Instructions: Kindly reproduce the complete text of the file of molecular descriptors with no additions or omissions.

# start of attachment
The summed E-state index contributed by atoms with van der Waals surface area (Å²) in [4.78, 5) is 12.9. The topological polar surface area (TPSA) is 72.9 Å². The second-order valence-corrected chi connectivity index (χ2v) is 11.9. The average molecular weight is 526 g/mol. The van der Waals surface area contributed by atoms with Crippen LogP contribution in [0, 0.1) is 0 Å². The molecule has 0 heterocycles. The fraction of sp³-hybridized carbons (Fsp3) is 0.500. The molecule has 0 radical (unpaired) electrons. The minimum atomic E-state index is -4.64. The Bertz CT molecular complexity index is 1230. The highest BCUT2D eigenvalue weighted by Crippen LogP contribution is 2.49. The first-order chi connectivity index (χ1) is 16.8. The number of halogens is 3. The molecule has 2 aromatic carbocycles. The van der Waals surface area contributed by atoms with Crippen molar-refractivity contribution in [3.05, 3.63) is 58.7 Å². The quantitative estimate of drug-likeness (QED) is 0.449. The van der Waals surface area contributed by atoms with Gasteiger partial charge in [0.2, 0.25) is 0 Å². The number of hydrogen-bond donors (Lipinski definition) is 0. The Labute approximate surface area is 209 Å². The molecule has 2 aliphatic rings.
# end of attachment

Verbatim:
The summed E-state index contributed by atoms with van der Waals surface area (Å²) in [4.78, 5) is 12.9. The topological polar surface area (TPSA) is 72.9 Å². The second-order valence-corrected chi connectivity index (χ2v) is 11.9. The average molecular weight is 526 g/mol. The van der Waals surface area contributed by atoms with Crippen LogP contribution in [0, 0.1) is 0 Å². The molecule has 0 heterocycles. The fraction of sp³-hybridized carbons (Fsp3) is 0.500. The molecule has 0 radical (unpaired) electrons. The minimum atomic E-state index is -4.64. The Bertz CT molecular complexity index is 1230. The highest BCUT2D eigenvalue weighted by Crippen LogP contribution is 2.49. The first-order chi connectivity index (χ1) is 16.8. The number of halogens is 3. The molecule has 2 aromatic carbocycles. The van der Waals surface area contributed by atoms with Crippen molar-refractivity contribution in [3.05, 3.63) is 58.7 Å². The quantitative estimate of drug-likeness (QED) is 0.449. The van der Waals surface area contributed by atoms with Gasteiger partial charge in [0.2, 0.25) is 0 Å². The number of hydrogen-bond donors (Lipinski definition) is 0. The Labute approximate surface area is 209 Å². The molecule has 2 aliphatic rings.